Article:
HMS Queen Elizabeth: How many Royal Navy ships have had the name HMS Queen Elizabeth? 

HMS Queen Elizabeth in Portsmouth. Photo: Steve Parsons/PA Wire
HMS Queen Elizabeth in Portsmouth. Photo: Steve Parsons/PA Wire
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SHE is the future flagship of the Royal Navy and she’s named after a sovereign of the United Kingdom.

But HMS Queen Elizabeth isn’t the first ship to bare that name and she isn't actually named after the current Queen Elizabeth, but in fact named after Elizabeth I. 

HMS Queen Elizabeth is launched in Portsmouth in October 1913. Picture: Topical Press Agency/Getty Images

HMS Queen Elizabeth is launched in Portsmouth in October 1913. Picture: Topical Press Agency/Getty Images

That Queen also lends her name to the class of ship that the £3bn aircraft carrier and her sister ship HMS Prince of Wales fallen under. 

Here's what you need to know about the other HMS Queen Elizabeth: 

How many ships have had this name? 

The current HMS Queen Elizabeth, which is set to enter active duty in 2021 with a tour of the Pacific, Middle East and Mediterranean, is the second ship to have this name. 

READ MORE: HMS Queen Elizabeth: Royal Navy aircraft carrier to return to USA for F-35 operational testing in 2019

When was the first HMS Queen Elizabeth in service?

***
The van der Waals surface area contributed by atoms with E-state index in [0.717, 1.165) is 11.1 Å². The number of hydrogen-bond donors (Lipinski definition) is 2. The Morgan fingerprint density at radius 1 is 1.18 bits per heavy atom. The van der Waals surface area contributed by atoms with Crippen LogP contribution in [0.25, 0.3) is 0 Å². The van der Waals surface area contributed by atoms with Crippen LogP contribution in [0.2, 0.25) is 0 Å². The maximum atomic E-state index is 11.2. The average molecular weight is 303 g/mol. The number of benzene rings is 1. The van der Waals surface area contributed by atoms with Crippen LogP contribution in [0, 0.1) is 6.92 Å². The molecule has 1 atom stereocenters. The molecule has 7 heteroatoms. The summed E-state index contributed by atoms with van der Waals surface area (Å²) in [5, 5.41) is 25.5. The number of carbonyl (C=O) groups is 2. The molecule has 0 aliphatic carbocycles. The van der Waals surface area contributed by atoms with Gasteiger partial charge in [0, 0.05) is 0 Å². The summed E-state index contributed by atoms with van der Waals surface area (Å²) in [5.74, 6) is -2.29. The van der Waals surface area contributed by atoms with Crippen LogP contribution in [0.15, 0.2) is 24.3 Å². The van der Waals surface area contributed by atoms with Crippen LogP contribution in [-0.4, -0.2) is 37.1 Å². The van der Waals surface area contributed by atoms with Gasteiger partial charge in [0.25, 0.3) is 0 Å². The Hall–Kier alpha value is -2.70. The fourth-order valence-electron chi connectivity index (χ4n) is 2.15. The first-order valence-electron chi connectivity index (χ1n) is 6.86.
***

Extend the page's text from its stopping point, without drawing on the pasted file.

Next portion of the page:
The first HMS Queen Elizabeth, which was also named after Elizabeth I of England, was launched in 1913 in Portsmouth. 

Built at Portsmouth Royal Dockyard, she was launched on October 16 of that year and played a key role in the First World War. 

She was a dreadnought battleship – a class of ship that was predominant in the early 20th century, named after the HMS Dreadnought which was launched in 1906. 

HMS Queen Elizabeth became the flagship for the preliminary naval operations in the Dardanelles Campaign, leading the first line of British battleships in the battle of March 18, 1915. 

She was part of the Grand Fleet based at Scapa Flow but missed the Battle of Jutland because she was in dock for maintenance at the time. 

Like her future successor, HMS Queen Elizabeth (1913) was often used as a flagship for the Royal Navy. 

READ MORE: Royal Navy to create new strike ships as defence secretary Gavin Williamson confirms HMS Queen Elizabeth will deploy to the Pacific

Between 1919 and 1924 she was the flagship of the Atlantic Fleet. 

HMS Queen Elizabeth was rebuilt twice during the interwar period and later joined the Mediterranean Fleet during the Second World War. 

She was mined and seriously damaged during the raid on Alexandria by Italian frogmen in December 1941 and travelled to Norfolk, Virginia, USA for comprehensive repairs in 1942. 

In 1945 HMS Queen Elizabeth took part in raids on the Japanese bases in the Dutch East Indies. 

She was scrapped in July 1948.

Could there have been another HMS Queen Elizabeth? 

In the 1960s the Royal Navy planned to build the CVA-01 class of aircraft carriers to replace their current fleet, which had been built before World War Two. 

With the first of these planned ships due to be called HMS Queen Elizabeth – however they were never constructed. 

What about HMS Elizabeth? 

While not exactly the same as HMS Queen Elizabeth, there have been a number of Royal Navy ships which share the name of Elizabeth Tudor and Elizabeth Windsor.  

With there being eight ships called the HMS Elizabeth from 1647 and 1807. 

Including the HMS Elizabeth (1769) which served in the American War of Independence and the French Revolutionary War.